Cinema has struggled with a paradoxical nature from its earliest days. Is its primary purpose to instruct, uplift, humanize and liberate? Or is it mostly a form of cheap escapism, a titillating diversion bereft of lasting cultural value, prompting critics to dismiss it as modern-day “bread and circuses,” a major suspect in the dumbing-down of America? Might it also be that the penchant in Hollywood to glorify heroes, from Sam Spade to Black Panther, paved the way for an authoritarian leader by privileging the idea of a savior over more democratic processes — like dialogue, collaboration and community building?
Theodore Adorno, the noted Frankfort School scholar, famously said that every visit to the cinema left him feeling worse off. The Frankfort School, which included famous intellectuals like Erich Fromm and Herbert Marcuse, shed light on the propaganda function of what they called the “culture industry”: how movies shape our civic imaginations, our notions of what is politically possible, for better or worse. Mostly for worse.
Allow me to interject at this point that I don’t consider myself a cinematic snob. In a postmodern democratic society like ours, I’d never attempt to proscribe a cinematic curriculum of only serious, arty, politically weighty films, despite my preference for them. I like variety in my cinematic diet. Occasionally, I take in an old screwball comedy or pre-Code classic at Film Forum in Greenwich Village, or a kitschy 1950s classic like Pillow Talk — in happy, glowing Technicolor — found channel-surfing on TCM.
But given the current set of crises set to befall humanity — global warming, wealth inequality, Trump’s “stable genius” finger on the nuclear button — and given the amazing power of film to inform, inspire, transform consciousness and mobilize populations — I hope Hollywood gets its act together quickly, like it did during World War II with home-front, rallying movies like Yankee Doodle Dandy. We need to unleash a new generation of revolutionary, socially conscious, planet-saving cinema.
Luckily, we have filmic antecedents to draw on, so the wheel need not be reinvented. Think Mr. Smith Goes to Washington (1939), Twelve Angry Men (1960), Do the Right Thing (1989), and Bulworth (1998). Not to mention the documentaries of Michael Moore, and the more recent crop of justice-oriented films like The Post and Three Billboards Outside Ebbing, Missouri. For politically edgy work by foreign filmmakers, there’s everything from the Sergei Eisenstein masterpiece Battleship Potemkin (1925) to certain works of Jean-Luc Godard, a radical lefty who took to the streets during France’s revolutionary May of 1968.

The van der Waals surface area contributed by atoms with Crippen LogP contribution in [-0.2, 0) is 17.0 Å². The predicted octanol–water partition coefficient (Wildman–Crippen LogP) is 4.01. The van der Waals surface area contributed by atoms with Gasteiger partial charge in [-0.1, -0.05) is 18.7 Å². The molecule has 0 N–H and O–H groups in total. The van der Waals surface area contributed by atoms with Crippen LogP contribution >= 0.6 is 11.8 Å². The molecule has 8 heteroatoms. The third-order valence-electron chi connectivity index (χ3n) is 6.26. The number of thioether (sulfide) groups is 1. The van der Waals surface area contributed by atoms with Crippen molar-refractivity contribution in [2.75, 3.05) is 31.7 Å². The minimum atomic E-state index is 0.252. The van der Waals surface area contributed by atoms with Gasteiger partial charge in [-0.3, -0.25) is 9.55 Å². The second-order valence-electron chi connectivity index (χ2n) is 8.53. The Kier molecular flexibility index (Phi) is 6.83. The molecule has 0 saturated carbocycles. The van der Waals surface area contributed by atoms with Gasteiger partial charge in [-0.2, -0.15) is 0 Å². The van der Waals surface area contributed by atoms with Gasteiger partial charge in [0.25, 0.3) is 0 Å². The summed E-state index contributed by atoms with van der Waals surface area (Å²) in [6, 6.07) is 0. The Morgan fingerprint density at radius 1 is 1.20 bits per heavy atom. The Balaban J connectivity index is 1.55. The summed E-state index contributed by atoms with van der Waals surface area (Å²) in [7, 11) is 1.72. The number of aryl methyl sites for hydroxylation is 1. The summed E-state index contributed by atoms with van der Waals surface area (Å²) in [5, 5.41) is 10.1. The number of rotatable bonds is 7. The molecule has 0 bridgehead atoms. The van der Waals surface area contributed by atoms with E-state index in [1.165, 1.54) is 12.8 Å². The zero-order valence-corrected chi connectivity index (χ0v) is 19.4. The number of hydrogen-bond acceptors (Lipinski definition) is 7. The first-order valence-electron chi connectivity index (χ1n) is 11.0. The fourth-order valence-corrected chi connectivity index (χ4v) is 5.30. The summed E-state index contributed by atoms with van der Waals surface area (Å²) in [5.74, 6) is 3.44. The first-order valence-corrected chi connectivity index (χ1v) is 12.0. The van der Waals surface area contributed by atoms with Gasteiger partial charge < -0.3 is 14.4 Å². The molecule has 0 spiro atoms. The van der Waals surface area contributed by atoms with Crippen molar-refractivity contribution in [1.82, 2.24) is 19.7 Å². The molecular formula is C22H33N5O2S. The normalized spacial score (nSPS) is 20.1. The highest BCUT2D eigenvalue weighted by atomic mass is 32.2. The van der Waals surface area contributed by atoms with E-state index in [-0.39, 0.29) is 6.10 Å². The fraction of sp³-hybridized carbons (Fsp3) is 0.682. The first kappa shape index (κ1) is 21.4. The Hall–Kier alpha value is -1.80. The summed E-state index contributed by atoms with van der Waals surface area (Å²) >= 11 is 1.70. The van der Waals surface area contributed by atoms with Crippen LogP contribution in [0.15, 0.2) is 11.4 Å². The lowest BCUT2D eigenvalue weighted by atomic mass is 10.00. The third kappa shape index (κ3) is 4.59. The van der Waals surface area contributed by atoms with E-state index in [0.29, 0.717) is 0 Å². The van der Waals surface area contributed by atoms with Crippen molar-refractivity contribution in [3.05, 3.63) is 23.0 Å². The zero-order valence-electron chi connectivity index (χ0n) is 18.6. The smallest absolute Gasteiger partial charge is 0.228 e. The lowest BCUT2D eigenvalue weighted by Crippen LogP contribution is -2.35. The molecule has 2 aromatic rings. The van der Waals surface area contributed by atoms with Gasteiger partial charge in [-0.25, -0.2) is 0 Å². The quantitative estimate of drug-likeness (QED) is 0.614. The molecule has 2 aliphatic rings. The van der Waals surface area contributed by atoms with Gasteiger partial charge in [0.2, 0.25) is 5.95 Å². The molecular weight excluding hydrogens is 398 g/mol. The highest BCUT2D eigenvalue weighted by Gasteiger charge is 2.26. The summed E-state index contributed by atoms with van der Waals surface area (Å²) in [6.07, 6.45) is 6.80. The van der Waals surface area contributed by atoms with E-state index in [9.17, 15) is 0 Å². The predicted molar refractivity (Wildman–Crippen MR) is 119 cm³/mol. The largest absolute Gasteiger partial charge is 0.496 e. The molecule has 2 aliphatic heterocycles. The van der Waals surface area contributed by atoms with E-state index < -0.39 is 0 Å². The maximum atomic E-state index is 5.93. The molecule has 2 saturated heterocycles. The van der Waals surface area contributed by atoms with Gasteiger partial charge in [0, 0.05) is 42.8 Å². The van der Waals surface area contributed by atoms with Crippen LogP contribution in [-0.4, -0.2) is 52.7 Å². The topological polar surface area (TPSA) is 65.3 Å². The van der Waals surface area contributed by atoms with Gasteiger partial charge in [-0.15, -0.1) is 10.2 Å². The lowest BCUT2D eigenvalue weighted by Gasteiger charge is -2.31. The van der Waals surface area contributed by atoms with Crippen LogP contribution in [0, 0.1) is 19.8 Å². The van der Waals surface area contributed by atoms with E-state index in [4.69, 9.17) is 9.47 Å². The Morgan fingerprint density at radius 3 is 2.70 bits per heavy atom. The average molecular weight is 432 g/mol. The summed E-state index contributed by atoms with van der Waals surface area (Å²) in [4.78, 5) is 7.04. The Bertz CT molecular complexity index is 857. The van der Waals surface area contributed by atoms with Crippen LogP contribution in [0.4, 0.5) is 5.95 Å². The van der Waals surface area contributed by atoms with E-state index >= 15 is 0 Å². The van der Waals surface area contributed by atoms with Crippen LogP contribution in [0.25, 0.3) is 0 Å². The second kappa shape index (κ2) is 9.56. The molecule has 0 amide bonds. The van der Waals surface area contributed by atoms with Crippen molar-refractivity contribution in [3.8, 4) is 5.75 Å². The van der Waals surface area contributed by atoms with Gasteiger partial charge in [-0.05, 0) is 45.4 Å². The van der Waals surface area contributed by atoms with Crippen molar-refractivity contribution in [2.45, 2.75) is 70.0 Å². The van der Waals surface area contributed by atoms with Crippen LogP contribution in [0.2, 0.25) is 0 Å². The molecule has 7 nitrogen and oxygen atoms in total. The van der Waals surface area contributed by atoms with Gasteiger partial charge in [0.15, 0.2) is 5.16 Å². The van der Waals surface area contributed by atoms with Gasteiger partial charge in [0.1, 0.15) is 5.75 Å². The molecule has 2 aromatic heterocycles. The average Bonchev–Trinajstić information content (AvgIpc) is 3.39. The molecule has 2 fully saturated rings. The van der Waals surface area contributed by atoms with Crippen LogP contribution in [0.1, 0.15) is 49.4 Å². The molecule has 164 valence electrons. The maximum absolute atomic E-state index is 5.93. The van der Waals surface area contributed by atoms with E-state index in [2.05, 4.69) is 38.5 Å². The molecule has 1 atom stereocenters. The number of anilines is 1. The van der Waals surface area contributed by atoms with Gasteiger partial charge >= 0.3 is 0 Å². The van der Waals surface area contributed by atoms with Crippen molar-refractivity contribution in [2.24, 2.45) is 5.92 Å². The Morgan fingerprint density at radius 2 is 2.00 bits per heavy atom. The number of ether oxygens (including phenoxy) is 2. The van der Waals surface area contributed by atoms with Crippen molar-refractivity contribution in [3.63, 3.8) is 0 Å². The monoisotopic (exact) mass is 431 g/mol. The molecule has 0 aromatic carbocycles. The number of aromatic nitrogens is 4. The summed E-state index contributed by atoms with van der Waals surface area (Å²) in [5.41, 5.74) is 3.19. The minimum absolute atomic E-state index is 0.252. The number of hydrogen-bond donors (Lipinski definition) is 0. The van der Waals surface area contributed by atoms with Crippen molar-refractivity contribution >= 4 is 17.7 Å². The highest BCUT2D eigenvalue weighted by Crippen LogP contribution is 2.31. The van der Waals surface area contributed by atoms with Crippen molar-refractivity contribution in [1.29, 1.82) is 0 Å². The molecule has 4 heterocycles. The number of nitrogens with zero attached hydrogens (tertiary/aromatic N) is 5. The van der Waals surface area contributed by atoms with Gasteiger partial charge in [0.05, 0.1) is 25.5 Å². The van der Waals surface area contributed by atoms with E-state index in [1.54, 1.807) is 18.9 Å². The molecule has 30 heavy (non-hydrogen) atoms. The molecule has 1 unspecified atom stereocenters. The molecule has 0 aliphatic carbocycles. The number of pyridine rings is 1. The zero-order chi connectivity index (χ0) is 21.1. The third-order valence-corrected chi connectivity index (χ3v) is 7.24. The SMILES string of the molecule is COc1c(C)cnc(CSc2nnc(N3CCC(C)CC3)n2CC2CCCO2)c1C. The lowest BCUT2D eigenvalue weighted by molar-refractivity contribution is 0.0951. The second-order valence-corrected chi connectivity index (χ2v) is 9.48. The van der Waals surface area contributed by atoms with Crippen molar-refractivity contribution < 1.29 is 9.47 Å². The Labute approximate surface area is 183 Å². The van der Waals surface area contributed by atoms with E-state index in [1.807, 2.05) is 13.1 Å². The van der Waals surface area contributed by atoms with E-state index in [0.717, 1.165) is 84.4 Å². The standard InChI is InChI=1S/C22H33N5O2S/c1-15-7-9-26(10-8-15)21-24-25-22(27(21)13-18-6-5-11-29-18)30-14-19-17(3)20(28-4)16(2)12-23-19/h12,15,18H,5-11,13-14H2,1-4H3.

The propagandist potential of Hollywood — for good or for bad — was first revealed (for bad) early on by the notorious Birth of a Nation (1915), which normalized racism and promoted the Ku Klux Klan. On the good side of the moral ledger, however, 1912 saw the production of Adolph Zukor’s first feature film, Resurrection (1912), based on a Tolstoy novel that was so provocative and political it is said to have helped foment the Russian Revolution. Tolstoy, let’s not forget, had a deep love for the peasants, and was a pacifist who influenced Gandhi and, later on, Dr. Martin Luther King, Jr..
The 1912 film of Resurrection is lost; two later productions were helmed by that most prolific of Native American filmmakers, Edwin Carewe. Each one starred a famous Latina actress: Dolores Del Rio, in 1927, who became the first Latina movie star; and Lupe Vélez, in 1931, called the “Mexican spitfire” or “hot pepper.” Hollywood’s last version was in 1934 as a vehicle for Ukranian beauty Anna Sten — who Sam Goldwyn tried to make the next Greta Garbo — in the retitled We Live Again.
Resurrection is based on an amazing true story Tolstoy heard from a friend and later wrote as a novel. As deep and psychological as most Russian novels, the plot involves a wealthy prince with a liberal heart in love with a prostitute accused of a crime she didn’t commit. The story points a condemning finger at wealth inequality in Czarist Russia, along with its horrendous prison system. How surprisingly topical. It also references the radical American economist Henry George, a hero of the first progressive era. George was the original mobilizer of the 99% with his bestselling book Progress and Poverty; in his barnstorming run for NYC mayor in 1896 he came in third, getting more votes than Teddy Roosevelt.
I am currently on a quest to remind the world of this radical film that played a key role in the origins of Hollywood. I’m trying to resurrect Resurrection, if you will, as a guiding cinematic light from the past to model a more justice-infused movie-making future. Animating my project is a profound sense of personal meaning: the star of Zukor’s Resurrection, Blanche Walsh, arguably the first American movie star, was my grandmother’s dear second mother. In a real-life fairy tale, the childless Walsh rescued by grandmother from a London orphanage in 1909 and brought her to live in NYC, where she looked after her. It’s a magical story I love to tell people, including the audience of my new one-man show, A Real Education, to inspire faith that miracles are still possible in the modern world.
Am I immodest to call myself a scion of early Hollywood royalty? How many degrees of separation does this make me from Kevin Bacon? Sometimes I feel like Laurence Olivier’s stable boy Heathcliff in Wuthering Heights (1939), who discovers, alas, that he’s from noble birth. I love my connection to Hollywood’s ethical, mostly unknown origins. It’s not just a magical story, at least for me. There’s also an educational and civic meaning to it.
Of course, they don’t teach this in university cinema departments. What I hope is to inspire Tinseltown to reclaim the moral authority that marked its inception.